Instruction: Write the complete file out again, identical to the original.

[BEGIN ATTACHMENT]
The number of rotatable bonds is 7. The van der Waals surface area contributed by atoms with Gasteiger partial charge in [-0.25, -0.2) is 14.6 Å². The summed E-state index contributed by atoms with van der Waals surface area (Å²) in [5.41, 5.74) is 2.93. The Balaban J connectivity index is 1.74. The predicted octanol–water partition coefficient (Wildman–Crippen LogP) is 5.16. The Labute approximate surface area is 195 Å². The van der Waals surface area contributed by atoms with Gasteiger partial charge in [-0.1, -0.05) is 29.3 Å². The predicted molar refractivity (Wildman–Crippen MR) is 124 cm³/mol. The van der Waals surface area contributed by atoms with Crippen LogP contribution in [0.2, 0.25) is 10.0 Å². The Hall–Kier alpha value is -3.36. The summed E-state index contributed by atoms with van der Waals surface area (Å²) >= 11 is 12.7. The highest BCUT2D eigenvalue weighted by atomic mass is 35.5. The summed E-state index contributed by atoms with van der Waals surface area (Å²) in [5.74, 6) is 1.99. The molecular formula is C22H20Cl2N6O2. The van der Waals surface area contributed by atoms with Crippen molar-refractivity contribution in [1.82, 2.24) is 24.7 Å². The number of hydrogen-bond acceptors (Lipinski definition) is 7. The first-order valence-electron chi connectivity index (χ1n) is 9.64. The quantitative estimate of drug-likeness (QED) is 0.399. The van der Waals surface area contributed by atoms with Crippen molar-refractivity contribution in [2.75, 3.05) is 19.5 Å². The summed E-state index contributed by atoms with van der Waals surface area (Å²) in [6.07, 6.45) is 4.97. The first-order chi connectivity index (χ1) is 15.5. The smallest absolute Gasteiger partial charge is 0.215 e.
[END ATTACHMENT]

The number of rotatable bonds is 7. The van der Waals surface area contributed by atoms with Gasteiger partial charge in [-0.25, -0.2) is 14.6 Å². The summed E-state index contributed by atoms with van der Waals surface area (Å²) in [5.41, 5.74) is 2.93. The Balaban J connectivity index is 1.74. The predicted octanol–water partition coefficient (Wildman–Crippen LogP) is 5.16. The Labute approximate surface area is 195 Å². The van der Waals surface area contributed by atoms with Gasteiger partial charge in [-0.1, -0.05) is 29.3 Å². The predicted molar refractivity (Wildman–Crippen MR) is 124 cm³/mol. The van der Waals surface area contributed by atoms with Crippen LogP contribution in [0.2, 0.25) is 10.0 Å². The Hall–Kier alpha value is -3.36. The summed E-state index contributed by atoms with van der Waals surface area (Å²) >= 11 is 12.7. The highest BCUT2D eigenvalue weighted by atomic mass is 35.5. The summed E-state index contributed by atoms with van der Waals surface area (Å²) in [5.74, 6) is 1.99. The molecular formula is C22H20Cl2N6O2. The van der Waals surface area contributed by atoms with Crippen molar-refractivity contribution in [1.82, 2.24) is 24.7 Å². The number of hydrogen-bond acceptors (Lipinski definition) is 7. The first-order valence-electron chi connectivity index (χ1n) is 9.64. The quantitative estimate of drug-likeness (QED) is 0.399. The van der Waals surface area contributed by atoms with Crippen molar-refractivity contribution in [2.75, 3.05) is 19.5 Å². The summed E-state index contributed by atoms with van der Waals surface area (Å²) in [6.07, 6.45) is 4.97. The first-order chi connectivity index (χ1) is 15.5. The smallest absolute Gasteiger partial charge is 0.215 e.